High School Dropouts

Topics: High school, Dropout, College Pages: 6 (2444 words) Published: April 16, 2007
High School Dropouts

Entering high school is the beginning of a whole new learning experience. Transitioning from middle school, high school presents more classes, students, and a bigger campus. It brings new expectations and responsibilities to each of us. High school also offers fresh chances to make new friends, try new sports and activities, and really explore who we are as individuals. The goal is to maintain good grades, score high on the SAT test, and keep a positive attitude so colleges and universities will accept you. Of course it's not as easy at sounds, but it's achievable. It requires a lot of work and dedication to every subject. Some students breeze their way through while others live in misery trying to pass their classes. Most of the high school population completes all the credits required and graduates from high school with a diploma. There is still a significant amount of students who drop out of school, some drop out by choice and some have to because they need to support themselves or their family financially. It doesn't take much for a student to drop out of school; a little misguidance can break the chain from achieving a high school diploma. There are many reasons linked to dropping out of school and many kids fall into them. The main causes of school dropouts are personal factors, home and school stability, school experiences, social behavior, and rebellion.

Students drop out for many reasons; some which may even seem like good ones at the time, for example, to help out their families or to start new ones, and their decisions may be supported by the people closest to them in the belief that they have no choice. Personal problems affecting students seem to be the main cause for students to drop out of high school. Having children seem to be the main personal problem facing dropout students, especially in women. Close to half of the dropouts students, both male and female, have children or are expecting one (Schwartz). Marriage is another great personal factor to the dropout rate. Marriage is a very stressful factor to any student. This stress could and does send many students to the point where they have too much to deal with. School becomes a second priority and is often discarded to lighten the load married couples deal with. Jobs also increase the percentage of students dropping out of school. Some students may and do have to take on a job to support themselves or their family. The job may interfere with school hours, school homework, and/or school activities. Almost all students crave for the newest clothes, shoes, cell phones, etc. and sometimes when the parents can't afford all these things for their children, they seek out ways to make money themselves, finding themselves in a job. Slowly increasing their hours week by week, they overlook education and live for the moment with their temporary possessions. Most of the dropouts who replace their school time with a job are often living under a low income family which includes many Hispanics. They take up 24 percent of all high school dropouts, placing them the highest ethnic rate according to Childs Trends DataBank (CTD). Students in broken homes are more than twice as likely to drop out of school as those with families intact (Schwartz). This is so because of the fact that this is another stressful matter these young minds must also deal with. Home and school stability is another cause to students dropping out of high school. More than half of dropouts have moved within their four years of being in high school (Schwartz). If a student does not have a stable home or a stable school life, then they are more likely to drop out of school. Stableness allows the student to feel comfortable enough to try to work at school. If they have a stable home and school life, then that is one less worry for them. This allows them to concentrate on staying in school instead. The more stable a situation is, the more comfortable the student becomes with...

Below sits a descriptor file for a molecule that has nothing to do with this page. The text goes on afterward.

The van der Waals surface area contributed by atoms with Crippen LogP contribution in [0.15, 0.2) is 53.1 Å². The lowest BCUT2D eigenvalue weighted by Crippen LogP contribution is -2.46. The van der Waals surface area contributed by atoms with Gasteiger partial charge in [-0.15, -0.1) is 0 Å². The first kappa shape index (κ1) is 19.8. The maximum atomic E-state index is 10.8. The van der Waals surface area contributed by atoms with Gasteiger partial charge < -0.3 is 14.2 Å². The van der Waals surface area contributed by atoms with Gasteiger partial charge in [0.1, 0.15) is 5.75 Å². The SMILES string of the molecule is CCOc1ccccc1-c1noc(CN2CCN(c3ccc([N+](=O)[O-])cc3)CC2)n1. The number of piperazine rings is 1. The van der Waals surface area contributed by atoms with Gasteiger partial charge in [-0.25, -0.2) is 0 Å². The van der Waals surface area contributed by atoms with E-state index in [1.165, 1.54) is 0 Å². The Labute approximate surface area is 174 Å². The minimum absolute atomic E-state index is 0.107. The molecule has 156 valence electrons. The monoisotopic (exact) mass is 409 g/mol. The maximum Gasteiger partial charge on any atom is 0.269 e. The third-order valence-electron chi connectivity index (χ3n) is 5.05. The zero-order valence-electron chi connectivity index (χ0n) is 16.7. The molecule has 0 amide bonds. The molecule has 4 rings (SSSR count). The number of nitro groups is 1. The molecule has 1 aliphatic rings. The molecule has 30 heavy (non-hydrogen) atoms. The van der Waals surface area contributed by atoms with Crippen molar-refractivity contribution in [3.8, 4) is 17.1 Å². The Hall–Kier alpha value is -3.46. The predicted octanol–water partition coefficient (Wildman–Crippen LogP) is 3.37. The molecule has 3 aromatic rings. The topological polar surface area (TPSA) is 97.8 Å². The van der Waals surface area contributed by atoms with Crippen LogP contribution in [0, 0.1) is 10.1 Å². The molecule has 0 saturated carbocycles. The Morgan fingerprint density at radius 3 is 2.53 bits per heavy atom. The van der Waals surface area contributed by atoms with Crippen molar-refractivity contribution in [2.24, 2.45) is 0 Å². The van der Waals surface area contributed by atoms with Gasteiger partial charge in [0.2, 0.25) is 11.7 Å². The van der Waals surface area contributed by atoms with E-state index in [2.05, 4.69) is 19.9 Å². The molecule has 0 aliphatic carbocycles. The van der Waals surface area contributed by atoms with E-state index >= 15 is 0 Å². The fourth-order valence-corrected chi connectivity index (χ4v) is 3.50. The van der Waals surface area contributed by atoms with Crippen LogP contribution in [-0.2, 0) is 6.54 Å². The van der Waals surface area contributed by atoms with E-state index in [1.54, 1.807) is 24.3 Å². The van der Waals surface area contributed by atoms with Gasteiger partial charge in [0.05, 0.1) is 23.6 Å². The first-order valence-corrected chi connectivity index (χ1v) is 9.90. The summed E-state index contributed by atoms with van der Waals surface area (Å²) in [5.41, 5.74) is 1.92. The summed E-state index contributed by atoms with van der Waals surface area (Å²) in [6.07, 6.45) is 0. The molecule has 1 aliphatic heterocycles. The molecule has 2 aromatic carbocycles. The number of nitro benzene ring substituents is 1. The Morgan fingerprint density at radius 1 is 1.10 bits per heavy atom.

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2. Garry, E. (1996). Truancy: First step to a lifetime of problems. Juvenile Justice Bulletin. Washington, DC: U.S. Department of Justice. Retrieved September 11, 2003, from http://www.ncjrs.org/pdffiles/truncy.pdf
3. Childs Trend DataBank. http://www.childtrendsdatabank.org/indicators/1HighSchoolDropout.cfm#trends
4. Dropouts in America: Confronting the Graduation Rate Crisis.
Gary Orfield, ed. Cambridge, MA: Harvard Education Press, 2004.5. U.S. Department of Education, The Educational Resources Information Clearinghouse (ERIC), Identifying Potential Dropouts, ERIC Digest; School Dropouts, ERIC Digest #109; and Student Truancy, ERIC Digest #125 (http://ed.gov.databases/ERIC_Digests/ed
6. Schwartz, Wendy. "School Dropout: New Information About an Old Problem." National Center For Education Statistics. 1995. *http://eric-web.tc.columbia.edu/digests/dig109.html*.
7. Moss, Tracy. "Everyone pays when a student gives up". News Gazette Staff Writer. October 2003
8. Office of Natural Drug Control Policy (ONDCP). http at: http://www.whitehousedrugpolicy.gov/drugfact/index.html
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